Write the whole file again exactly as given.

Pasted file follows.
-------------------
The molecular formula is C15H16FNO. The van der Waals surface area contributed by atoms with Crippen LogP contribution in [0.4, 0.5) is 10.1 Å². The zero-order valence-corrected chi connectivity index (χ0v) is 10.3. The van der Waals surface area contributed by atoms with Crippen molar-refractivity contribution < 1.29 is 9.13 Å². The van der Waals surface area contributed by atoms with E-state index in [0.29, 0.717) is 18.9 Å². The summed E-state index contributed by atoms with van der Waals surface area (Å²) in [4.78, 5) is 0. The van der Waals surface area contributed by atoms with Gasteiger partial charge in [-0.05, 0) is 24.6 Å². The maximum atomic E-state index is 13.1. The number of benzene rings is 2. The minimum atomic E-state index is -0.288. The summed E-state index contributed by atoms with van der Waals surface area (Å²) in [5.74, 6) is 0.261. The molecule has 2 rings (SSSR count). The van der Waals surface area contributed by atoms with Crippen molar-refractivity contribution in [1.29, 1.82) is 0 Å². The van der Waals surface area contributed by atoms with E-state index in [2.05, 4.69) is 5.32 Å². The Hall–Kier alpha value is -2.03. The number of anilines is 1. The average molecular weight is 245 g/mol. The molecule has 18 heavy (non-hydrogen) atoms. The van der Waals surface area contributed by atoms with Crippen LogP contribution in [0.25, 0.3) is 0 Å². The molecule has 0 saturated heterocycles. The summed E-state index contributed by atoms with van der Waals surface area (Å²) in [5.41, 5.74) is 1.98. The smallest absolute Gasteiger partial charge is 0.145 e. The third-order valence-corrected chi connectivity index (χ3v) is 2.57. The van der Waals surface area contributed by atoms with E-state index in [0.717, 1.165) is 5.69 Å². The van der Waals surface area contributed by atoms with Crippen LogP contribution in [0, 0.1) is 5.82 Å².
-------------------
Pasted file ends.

The molecular formula is C15H16FNO. The van der Waals surface area contributed by atoms with Crippen LogP contribution in [0.4, 0.5) is 10.1 Å². The zero-order valence-corrected chi connectivity index (χ0v) is 10.3. The van der Waals surface area contributed by atoms with Crippen molar-refractivity contribution < 1.29 is 9.13 Å². The van der Waals surface area contributed by atoms with E-state index in [0.29, 0.717) is 18.9 Å². The summed E-state index contributed by atoms with van der Waals surface area (Å²) in [4.78, 5) is 0. The van der Waals surface area contributed by atoms with Gasteiger partial charge in [-0.05, 0) is 24.6 Å². The maximum atomic E-state index is 13.1. The number of benzene rings is 2. The minimum atomic E-state index is -0.288. The summed E-state index contributed by atoms with van der Waals surface area (Å²) in [5.74, 6) is 0.261. The molecule has 2 rings (SSSR count). The van der Waals surface area contributed by atoms with Crippen molar-refractivity contribution in [1.29, 1.82) is 0 Å². The van der Waals surface area contributed by atoms with E-state index in [2.05, 4.69) is 5.32 Å². The Hall–Kier alpha value is -2.03. The number of anilines is 1. The average molecular weight is 245 g/mol. The molecule has 18 heavy (non-hydrogen) atoms. The van der Waals surface area contributed by atoms with Crippen LogP contribution in [0.25, 0.3) is 0 Å². The molecule has 0 saturated heterocycles. The summed E-state index contributed by atoms with van der Waals surface area (Å²) in [5.41, 5.74) is 1.98. The smallest absolute Gasteiger partial charge is 0.145 e. The third-order valence-corrected chi connectivity index (χ3v) is 2.57. The van der Waals surface area contributed by atoms with E-state index in [0.717, 1.165) is 5.69 Å². The van der Waals surface area contributed by atoms with Crippen LogP contribution in [0, 0.1) is 5.82 Å².